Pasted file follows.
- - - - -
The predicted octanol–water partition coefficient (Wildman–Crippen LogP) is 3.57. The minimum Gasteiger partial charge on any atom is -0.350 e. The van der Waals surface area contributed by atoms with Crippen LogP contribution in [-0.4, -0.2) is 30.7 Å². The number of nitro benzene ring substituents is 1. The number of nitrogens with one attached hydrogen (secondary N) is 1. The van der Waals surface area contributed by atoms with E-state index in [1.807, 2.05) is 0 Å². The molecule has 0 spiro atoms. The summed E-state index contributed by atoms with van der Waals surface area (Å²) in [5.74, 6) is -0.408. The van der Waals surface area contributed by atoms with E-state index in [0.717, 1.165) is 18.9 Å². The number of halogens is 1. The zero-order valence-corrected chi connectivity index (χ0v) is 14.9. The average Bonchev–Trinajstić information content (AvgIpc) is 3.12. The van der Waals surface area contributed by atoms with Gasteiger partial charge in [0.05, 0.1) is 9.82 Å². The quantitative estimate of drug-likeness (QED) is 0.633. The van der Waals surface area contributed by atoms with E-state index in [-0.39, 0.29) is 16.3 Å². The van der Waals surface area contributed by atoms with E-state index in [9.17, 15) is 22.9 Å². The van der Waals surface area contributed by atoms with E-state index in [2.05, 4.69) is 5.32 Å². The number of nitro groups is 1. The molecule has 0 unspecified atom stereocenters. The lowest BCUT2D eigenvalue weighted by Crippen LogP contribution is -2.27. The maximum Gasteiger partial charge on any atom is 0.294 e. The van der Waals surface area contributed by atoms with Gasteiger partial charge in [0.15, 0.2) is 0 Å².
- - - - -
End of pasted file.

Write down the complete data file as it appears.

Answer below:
The predicted octanol–water partition coefficient (Wildman–Crippen LogP) is 3.57. The minimum Gasteiger partial charge on any atom is -0.350 e. The van der Waals surface area contributed by atoms with Crippen LogP contribution in [-0.4, -0.2) is 30.7 Å². The number of nitro benzene ring substituents is 1. The number of nitrogens with one attached hydrogen (secondary N) is 1. The van der Waals surface area contributed by atoms with E-state index in [1.807, 2.05) is 0 Å². The molecule has 0 spiro atoms. The summed E-state index contributed by atoms with van der Waals surface area (Å²) in [5.74, 6) is -0.408. The van der Waals surface area contributed by atoms with E-state index in [0.717, 1.165) is 18.9 Å². The number of halogens is 1. The zero-order valence-corrected chi connectivity index (χ0v) is 14.9. The average Bonchev–Trinajstić information content (AvgIpc) is 3.12. The van der Waals surface area contributed by atoms with Gasteiger partial charge in [0.05, 0.1) is 9.82 Å². The quantitative estimate of drug-likeness (QED) is 0.633. The van der Waals surface area contributed by atoms with E-state index in [-0.39, 0.29) is 16.3 Å². The van der Waals surface area contributed by atoms with E-state index in [9.17, 15) is 22.9 Å². The van der Waals surface area contributed by atoms with E-state index in [2.05, 4.69) is 5.32 Å². The number of nitro groups is 1. The molecule has 0 unspecified atom stereocenters. The lowest BCUT2D eigenvalue weighted by Crippen LogP contribution is -2.27. The maximum Gasteiger partial charge on any atom is 0.294 e. The van der Waals surface area contributed by atoms with Gasteiger partial charge in [0.15, 0.2) is 0 Å².